AG To Withdraw From Defense Of Secretary Of State In Ga. Election Integrity Case
Georgia’s Attorney General’s office will no longer represent the Secretary of State in a lawsuit over the integrity of Georgia’s elections system, multiple sources have confirmed to WABE.
The case has drawn national attention and recently revealed the erasure of an election server at Kennesaw State University’s Center for Election Systems days after the suit was filed.
A private law firm, Barnes Law Group, LLC, will step in to defend Republican Secretary of State Brian Kemp’s office. Former Democratic Gov. Roy Barnes leads that firm.
“Governor Barnes and I don’t see eye to eye on everything, but he will be a zealous advocate for the State Election Board and the Secretary of State to show that these claims are baseless. We look forward to working with him as we continue to provide secure elections in Georgia,” said Kemp in a prepared statement.
The Attorney General’s office declined to comment for this story.
The suit was brought in July by the Coalition for Good Governance, an elections integrity advocacy group. It seeks to require the state re-examine the state’s election system, and prohibit the systems use in next week’s municipal elections.
In addition to the Secretary of State’s Office, the suit names the elections offices of Cobb, DeKalb and Fulton counties as well as the State Election Board, the Center for Election’s Systems, and its executive director Merle King.
“This far-fetched conjecture erodes public confidence in our elections without good cause. Putting plaintiffs’ proof to test will confirm Secretary Kemp and the State Election Board executed the election laws of our State reasonably and fairly,” said John Salter, an attorney with Barnes’ firm who has reviewed the case.
The Associated Press reported last week an elections server housed at the KSU Center for Election Systems was erased four days after the lawsuit was filed.
Kemp, who is running for governor, had previously blamed “the undeniable ineptitude” of the center, another defendant in the same case, for the wipe of the server.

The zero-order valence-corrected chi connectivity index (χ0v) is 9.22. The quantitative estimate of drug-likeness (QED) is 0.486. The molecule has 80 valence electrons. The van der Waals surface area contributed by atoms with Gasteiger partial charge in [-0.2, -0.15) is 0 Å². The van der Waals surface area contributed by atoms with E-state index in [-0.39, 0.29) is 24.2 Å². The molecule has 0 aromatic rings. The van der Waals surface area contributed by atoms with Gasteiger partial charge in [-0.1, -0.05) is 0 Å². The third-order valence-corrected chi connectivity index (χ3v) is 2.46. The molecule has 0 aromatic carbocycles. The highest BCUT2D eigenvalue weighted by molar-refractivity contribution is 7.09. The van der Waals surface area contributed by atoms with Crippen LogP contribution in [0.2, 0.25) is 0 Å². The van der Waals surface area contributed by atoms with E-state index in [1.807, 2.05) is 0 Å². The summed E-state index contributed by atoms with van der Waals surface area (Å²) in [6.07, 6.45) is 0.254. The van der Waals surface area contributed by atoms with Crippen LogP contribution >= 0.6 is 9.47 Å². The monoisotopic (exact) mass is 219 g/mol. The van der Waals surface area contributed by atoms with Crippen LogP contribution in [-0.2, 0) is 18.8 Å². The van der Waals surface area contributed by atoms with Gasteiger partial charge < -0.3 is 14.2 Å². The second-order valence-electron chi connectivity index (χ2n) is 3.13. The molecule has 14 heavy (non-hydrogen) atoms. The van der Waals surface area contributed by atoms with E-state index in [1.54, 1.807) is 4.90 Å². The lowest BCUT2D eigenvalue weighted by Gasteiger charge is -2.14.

Similar comments originally posted on Kemp’s Facebook page appear to have been deleted.
A report from Kemp’s office released Tuesday evening said the actions of IT technicians who erased the server “were consistent with standard IT practices and were not undertaken to delete evidence.”
Also in that report, investigators with the Secretary of State’s office cited communication issues between the Secretary of State’s office, the Attorney General’s office and the Center for Election Systems.
Marilyn Marks, executive director of the Coalition for Good Governance and a plaintiff in the suit, said her group has heard conflicting information from the Attorney General’s office and the Secretary of State’s office in the case.
“We’re continuing to get different stories from the Attorney Generals’ office; they apparently are having a lot of miscommunications with their clients. Because they’re telling different stories. That virtually never happens between an attorney and their client,” Marks said.
Kemp’s office has said it first heard of the erasure of the server on Oct. 24. Marks said the Attorney General’s office first informed the plaintiffs of the erasure on Oct. 18.
“This should raise a lot of questions for the public in terms of the credibility of the elections systems,” said Marks, adding it raises questions about the credibility of the people who have been charged with ensuring the integrity of the voting system itself.
KSU has said the FBI copied the data on the server, and the Secretary of State’s report said “all current indications are that FBI has an image of the data that was on the server.” The FBI has not confirmed that.
Kemp and his office often cite an earlier ruling from a Fulton Superior Court judge who found the state’s sovereign immunity protected it from the claims in the lawsuit, but nonetheless performed an analysis that found those claims meritless.
Clarification: A previous quote from Marilyn Marks may have appeared to indicate individuals have been charged in the case because of an editing error. Nobody has been charged in this case. The quote was shortened for clarification.
Correction: A previous version of the story cited an old version of the original complaint in the case. The suit no longer seeks to overturn the election results in the 6th District Congressional race.